Saddam: American denials of torture are lies

Saddam Hussein today again insisted at his trial that he had been beaten by his American captors, calling Washington’s denials of abuse “lies”.

Saddam Hussein today again insisted at his trial that he had been beaten by his American captors, calling Washington’s denials of abuse “lies”.

The former Iraqi leader yesterday said at his trial that he’d been beaten “everywhere on my body. The marks are still there.” He did not display any marks.

US officials strongly denied the allegations.

Saddam today said that American denials could not be believed, citing the fact that no weapons of mass destruction had been found in Iraq despite pre-war claims by US officials that Saddam was harbouring such weapons.

“We don’t lie. It is the White House that lies,” he told the court.

The former leader again started talking about his claims of abuse during a time when he’s allowed to cross examine witnesses.

He claimed that the wounds he suffered from the alleged beatings had been documented by at least two American teams.

Saddam and seven co-defendants are on trial in the deaths of more than 140 Shiite Muslims following a 1982 assassination attempt against him in the town of Dujail, north of Baghdad.

“Zionists and Americans, I mean officials, hate Saddam Hussein. The man in the White House is a liar. He said there are chemical weapons in Iraq,” Saddam said. “He later said that, ’We did not find anything in Iraq.”’

Saddam claimed that the wounds he suffered from the alleged beatings had been documented by at least two American teams and that it took eight months for some of the wounds to heal. He didn’t say where he was when he was allegedly beaten.

The former leader again started talking about his claims during a time when he’s allowed to cross examine witnesses.

The first witness to testify on Thursday – speaking from behind a curtain and with his voice disguised – said he was aged eight during the killings in Dujail. He said his grandmother, father and uncles had been arrested and tortured, and that he’d never again seen his male relatives, implying they’d been killed.

Saddam said the court should not depend on the testimony of witnesses who had not reached adulthood at the time of the alleged crime, and one of his defence attorneys underscored the fact the witness had been so young, getting him to admit he hadn’t been arrested and didn’t see any dead bodies.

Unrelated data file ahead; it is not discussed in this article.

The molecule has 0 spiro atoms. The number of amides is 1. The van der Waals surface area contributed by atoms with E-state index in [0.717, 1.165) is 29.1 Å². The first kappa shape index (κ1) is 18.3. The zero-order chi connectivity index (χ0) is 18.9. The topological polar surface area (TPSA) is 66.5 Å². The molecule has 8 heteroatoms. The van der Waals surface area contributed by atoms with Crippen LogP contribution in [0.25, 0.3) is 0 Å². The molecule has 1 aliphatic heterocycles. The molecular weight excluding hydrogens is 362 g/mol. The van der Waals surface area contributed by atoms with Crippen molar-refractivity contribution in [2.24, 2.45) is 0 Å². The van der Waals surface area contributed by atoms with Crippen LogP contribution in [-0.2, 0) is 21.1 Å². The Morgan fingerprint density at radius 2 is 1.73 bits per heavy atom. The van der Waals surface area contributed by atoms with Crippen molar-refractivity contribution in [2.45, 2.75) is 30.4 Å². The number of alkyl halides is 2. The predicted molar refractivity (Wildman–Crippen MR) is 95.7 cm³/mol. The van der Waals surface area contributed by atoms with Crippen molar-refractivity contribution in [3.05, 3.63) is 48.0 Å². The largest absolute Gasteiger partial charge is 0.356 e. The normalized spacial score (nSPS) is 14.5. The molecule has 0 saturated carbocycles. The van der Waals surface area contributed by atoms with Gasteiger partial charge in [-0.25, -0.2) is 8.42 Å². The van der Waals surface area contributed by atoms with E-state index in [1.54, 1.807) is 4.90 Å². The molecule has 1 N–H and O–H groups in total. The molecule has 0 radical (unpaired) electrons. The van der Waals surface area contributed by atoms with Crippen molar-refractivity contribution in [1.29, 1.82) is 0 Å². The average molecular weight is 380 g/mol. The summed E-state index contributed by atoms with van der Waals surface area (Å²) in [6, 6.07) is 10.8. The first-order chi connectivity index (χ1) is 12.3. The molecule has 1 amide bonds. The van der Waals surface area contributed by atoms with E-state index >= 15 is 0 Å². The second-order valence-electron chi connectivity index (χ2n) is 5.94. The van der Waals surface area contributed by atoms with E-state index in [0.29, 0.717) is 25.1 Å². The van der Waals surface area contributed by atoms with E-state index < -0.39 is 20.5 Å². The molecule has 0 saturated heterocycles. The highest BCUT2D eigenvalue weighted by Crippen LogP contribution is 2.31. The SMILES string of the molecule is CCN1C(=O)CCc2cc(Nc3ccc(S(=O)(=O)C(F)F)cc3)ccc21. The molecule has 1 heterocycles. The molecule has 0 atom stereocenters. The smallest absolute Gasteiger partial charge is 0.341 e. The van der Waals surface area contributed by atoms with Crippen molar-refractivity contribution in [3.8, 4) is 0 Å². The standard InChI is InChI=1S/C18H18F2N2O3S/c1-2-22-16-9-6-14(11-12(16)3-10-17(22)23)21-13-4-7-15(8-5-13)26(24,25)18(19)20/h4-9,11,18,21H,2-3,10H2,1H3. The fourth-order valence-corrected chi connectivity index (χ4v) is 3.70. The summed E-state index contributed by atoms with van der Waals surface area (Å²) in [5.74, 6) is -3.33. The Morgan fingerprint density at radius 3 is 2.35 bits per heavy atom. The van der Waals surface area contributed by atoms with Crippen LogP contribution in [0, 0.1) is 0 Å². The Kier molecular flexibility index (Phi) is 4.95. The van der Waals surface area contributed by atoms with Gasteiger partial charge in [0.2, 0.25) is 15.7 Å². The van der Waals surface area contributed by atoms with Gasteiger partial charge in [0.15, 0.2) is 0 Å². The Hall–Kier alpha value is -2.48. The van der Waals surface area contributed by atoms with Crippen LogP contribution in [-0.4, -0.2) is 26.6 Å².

Witnesses yesterday graphically described how their captors administered electric shocks and used molten plastic to rip the skin off prisoners in a crackdown following an assassination attempt against Saddam in 1982.

Saddam then grabbed centre stage with claims that Americans beat and “tortured” him and other defendants while in detention.

The trial’s chief prosecutor, Jaafar al-Mousawi, said if authorities found evidence of abuse Saddam could be transferred to the physical custody of Iraqi troops.

The prosecution’s first witness yesterday testified about killings and torture in Dujail. Ali Hassan Mohammed al-Haidari, who was 14 in 1982, said Saddam’s regime executed seven of his brothers.

Al-Haidari said that he and other residents from Dujail – including family members – were taken to Baghdad and thrown into a security services prison, where people from “9 to 90” were held.

Blood poured from head wounds and skin was pale from electric shocks, he testified. Security officials would drip melted plastic hoses on detainees, only to pull it off after it cooled, tearing skin off with it, he said.

“I cannot express all that suffering and pain we faced in the 70 days inside,” he said.

Two witnesses later testified from behind a curtain. One of them, identified only as Witness No. 2, said security officials “attached clamps to my thumbs and toes and private areas and tortured me with electricity until foam came out of my mouth.”

Saddam also interrupted al-Haidari’s testimony to ask the judge if the court could take a break for prayer on Wednesday. Although the witness agreed, the judge ordered the trial to continue. About 10 minutes later, Saddam swung to the left, closed his eyes and repeatedly bowed his head in prayer, the first time he has done that in court.

“Even if any of you doesn’t pray, the constitution of the state, be it the one signed by Saddam Hussein or the constitution that was dictated to the Iraqis by the American adviser, states that Islam is the religion of the state. I alerted you twice that it was time for prayers, but you ignored me.”

“I didn’t ignore you,” the judge responded.

“How can you put God on hold?” Saddam asked.

Muslims are required to pray five times a day at specific times.

In the 1980s, Iraq under Saddam was one of the most secular Arab states in the Middle East and Baghdad had some of the most vibrant nightlife in the region.

Following Operation Desert Storm in 1991 and as UN-imposed sanctions ground down the Iraqi economy, Saddam outwardly became more pious. He was seen praying and launching campaigns to reinforce the faith. Bars were restricted and nightlife became more muted.

Critics said his praying in court was a further effort to reach out to increasingly conservative Iraqis.

“Those who know Saddam well will not be duped by these scenarios. He kept trying hard to affect Iraqis emotionally and religiously and trying to deliver a message that he is a victim and not a tyrant,” said Mariam al-Rayes, a Shiite legislator.

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